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Cancer Mortality Rates Decreasing Nationwide, Still Increasing Slightly in East Texas

Publication: KLTV-TV (ABC, Tyler)

The cancer mortality rate in East Texas is higher than the nationwide average, but local doctors says it’s getting better.

According to the American Cancer Society, the cancer death rate has declined 29% from 1991-2017. The highest drop was 2.2%, from 2016-2017.

“Over the years we’ve seen tremendous improvements in the survivor rates of patients with cancer,” said Dr. Donald Richards, a medical oncologist with Texas Oncology. “We’re seeing people living much, much longer. We’re seeing responses that were unimaginable 10 years ago.”

Doctors are crediting this to early detection, quality of treatments and people taking better care of themselves.

“I can’t tell anyone what to do, but if you quit smoking, that ain’t a bad idea,” said Max Easterly, a stage four lung cancer survivor. “What they’re doing in this industry and all the techniques and patterns they have, I believe there will come a day when cancer will be treated just like an illness, not you’re going to die from it.”

The number of cancer deaths has actually increased over the past few years. But, the mortality rate — the number of cancer deaths compared to the number of cancer cases — is decreasing.

Smith County was expected to see an increase of 1.97% in cancer deaths from 2018-2019.

Gregg County was expected to see an increase of 1.49%, and Kaufman County was expected to see an increase of 5.49%.

Richards said he knows cancer numbers are high in East Texas but he believes it’s getting better.

“I don’t think that I see anything alarming,” said Richards. “You’ve got to realize, some of the newer treatments that we’re seeing, you’ll see the effect 2-3 years from now. I think clearly our options are greatly improved; I think we’ll continue to see tremendous improvements in survival.”

He says he’s already seeing improvements in his own practice.

“I do believe the number of cancer deaths in East Texas is clearly dropping,” said Richards. “I can tell you, I’m seeing much fewer patients with advanced breast cancer; we’re detecting it much earlier. I can say we’re seeing a lot more colon cancer with early detection, which improves survival — we’re definitely seeing improvement in East Texas.”

Cody Boyd, the division administrator of the UT Health East Texas Cancer Institute and CEO of UT Health North Campus Tyler took a look at the Texas Cancer Registry statistics and gave the following summary:

Smith County v East Texas

The nation is seeing a decline in cancer mortality rates, but that is not as represented in East Texas. Smith County shows mortality declines in the 50-90% range and incidence declines up to 30% (and a few better), but HSR 4’s numbers are about half of what Smith County’s mortality and incidence declines are.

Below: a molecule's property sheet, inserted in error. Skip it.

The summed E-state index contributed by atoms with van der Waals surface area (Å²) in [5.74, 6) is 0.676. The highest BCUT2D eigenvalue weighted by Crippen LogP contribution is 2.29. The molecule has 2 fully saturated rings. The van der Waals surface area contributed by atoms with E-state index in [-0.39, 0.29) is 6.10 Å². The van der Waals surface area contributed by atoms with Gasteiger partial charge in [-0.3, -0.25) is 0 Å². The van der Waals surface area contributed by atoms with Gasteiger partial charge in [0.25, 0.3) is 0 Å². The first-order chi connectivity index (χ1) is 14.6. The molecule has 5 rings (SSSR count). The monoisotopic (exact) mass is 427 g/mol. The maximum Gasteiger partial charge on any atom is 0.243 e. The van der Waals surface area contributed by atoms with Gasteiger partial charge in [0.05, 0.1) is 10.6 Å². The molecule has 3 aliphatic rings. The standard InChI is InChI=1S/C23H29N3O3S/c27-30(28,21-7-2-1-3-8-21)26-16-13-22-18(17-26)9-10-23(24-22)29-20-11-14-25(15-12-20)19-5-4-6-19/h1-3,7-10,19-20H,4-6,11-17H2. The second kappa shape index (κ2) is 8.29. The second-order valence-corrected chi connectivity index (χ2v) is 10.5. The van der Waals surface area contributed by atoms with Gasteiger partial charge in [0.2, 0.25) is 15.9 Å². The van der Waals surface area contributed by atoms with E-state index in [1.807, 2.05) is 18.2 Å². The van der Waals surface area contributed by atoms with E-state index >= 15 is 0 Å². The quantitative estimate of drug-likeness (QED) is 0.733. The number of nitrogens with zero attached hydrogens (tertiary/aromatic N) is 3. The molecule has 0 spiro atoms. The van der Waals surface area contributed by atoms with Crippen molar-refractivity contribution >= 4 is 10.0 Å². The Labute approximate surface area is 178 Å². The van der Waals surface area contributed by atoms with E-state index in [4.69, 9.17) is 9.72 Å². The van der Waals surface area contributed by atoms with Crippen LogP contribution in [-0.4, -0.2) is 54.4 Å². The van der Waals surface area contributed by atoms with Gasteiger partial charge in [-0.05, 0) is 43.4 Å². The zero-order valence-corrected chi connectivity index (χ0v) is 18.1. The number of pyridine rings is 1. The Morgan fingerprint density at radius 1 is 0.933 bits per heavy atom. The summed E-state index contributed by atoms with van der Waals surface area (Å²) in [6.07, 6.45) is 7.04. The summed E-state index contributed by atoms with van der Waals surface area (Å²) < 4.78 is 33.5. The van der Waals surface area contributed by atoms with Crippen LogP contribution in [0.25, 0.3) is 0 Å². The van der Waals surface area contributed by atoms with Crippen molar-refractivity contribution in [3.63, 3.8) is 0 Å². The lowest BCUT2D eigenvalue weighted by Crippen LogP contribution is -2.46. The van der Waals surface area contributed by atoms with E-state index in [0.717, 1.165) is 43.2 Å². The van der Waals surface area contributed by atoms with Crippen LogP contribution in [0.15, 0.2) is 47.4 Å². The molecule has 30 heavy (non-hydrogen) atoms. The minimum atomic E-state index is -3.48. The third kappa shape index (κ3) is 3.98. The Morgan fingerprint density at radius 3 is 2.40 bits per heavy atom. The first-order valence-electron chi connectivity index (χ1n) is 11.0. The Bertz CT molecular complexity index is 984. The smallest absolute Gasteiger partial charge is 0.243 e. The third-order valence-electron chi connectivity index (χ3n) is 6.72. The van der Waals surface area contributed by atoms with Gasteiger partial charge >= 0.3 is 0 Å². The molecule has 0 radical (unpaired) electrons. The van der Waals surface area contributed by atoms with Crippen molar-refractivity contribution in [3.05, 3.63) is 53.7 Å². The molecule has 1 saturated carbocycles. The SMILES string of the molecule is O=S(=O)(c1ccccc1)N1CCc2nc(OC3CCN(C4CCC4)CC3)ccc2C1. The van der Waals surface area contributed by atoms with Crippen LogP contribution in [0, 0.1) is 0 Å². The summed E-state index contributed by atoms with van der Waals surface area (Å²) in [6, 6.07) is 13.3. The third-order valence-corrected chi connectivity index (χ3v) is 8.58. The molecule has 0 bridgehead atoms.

Health Service Regions

  • Overall cancer incidence in HSR 4 is the highest in the state, followed by HSR 5.
  • Overall cancer mortality rates are second highest in the state in HSR 5 and third highest in HSR 4.
  • Latest data shows that HSR 4 and 5 lead the state in lung cancer incidence and mortality.
  • HSR 4 is the third highest in Texas regarding breast cancer mortality and 4th highest in breast cancer incidence.
  • HSR 4 is the third highest in Texas regarding colorectal cancer incidence and mortality. The gap between 1st and 3rd is small and more significant between 3rd and 4th.

Leading cancers in 2019

  • Women – Breast, Lung and Colorectal
  • Men – Prostate, Lung and Colorectal


Cancer cases are increasing, primarily due to the aging population, but the overall incidence rate is declining. We have more people moving to and living in Texas, but the overall incidence rate is slowing.

Cancer deaths are increasing as well, but the overall rate is declining. Just like the incidence rate, this is due to the growing and aging population in Texas. Mortality rates have decreased more significantly in men than women, and we have seen significant declines in prostate, lymphoma, lung and colorectal rates. The overall decline can be attributed to advances in screening techniques and treatments, as well as better education in overall personal wellness, decreasing major contributors such as smoking rates.

Cancer survivors are increasing, which is a great problem! Cancer is being detected earlier and treatments are improving. As the population is growing, we have more people living with cancer, creating more survivors. Breast cancer and prostate cancer are two of the areas where survivor numbers have grown significantly.

Heart disease is still the leading cause of death in Smith county and most of East Texas, with cancer following shortly behind. The mortality rates for heart disease have decreased with greater vigor over the past 20-30 years, than cancer mortality rates. At the current rate, cancer will pass heart disease as the leading cause of death in the US by 2020.


When you look at Smith County alone, we do fairly well regarding health outcomes, though there is still work to be done. Looking at HSR 4 and 5 (East Texas overall), we perform very poorly regarding health outcomes. Our smoking rates are some of the highest in the state, our diets are not typically considered balanced, with a deficit in vitamins and fiber and a surplus in fried foods and sugar. We also face considerable access barriers, as Tyler is the largest city in a region where we serve almost 2 million.

To read the American Cancer Society’s current cancer statistics, click here. Here you can find national data.

To read the Texas Cancer Registry’s current cancer statistics, click here. Here you can find local data.

Click here to watch the full story.

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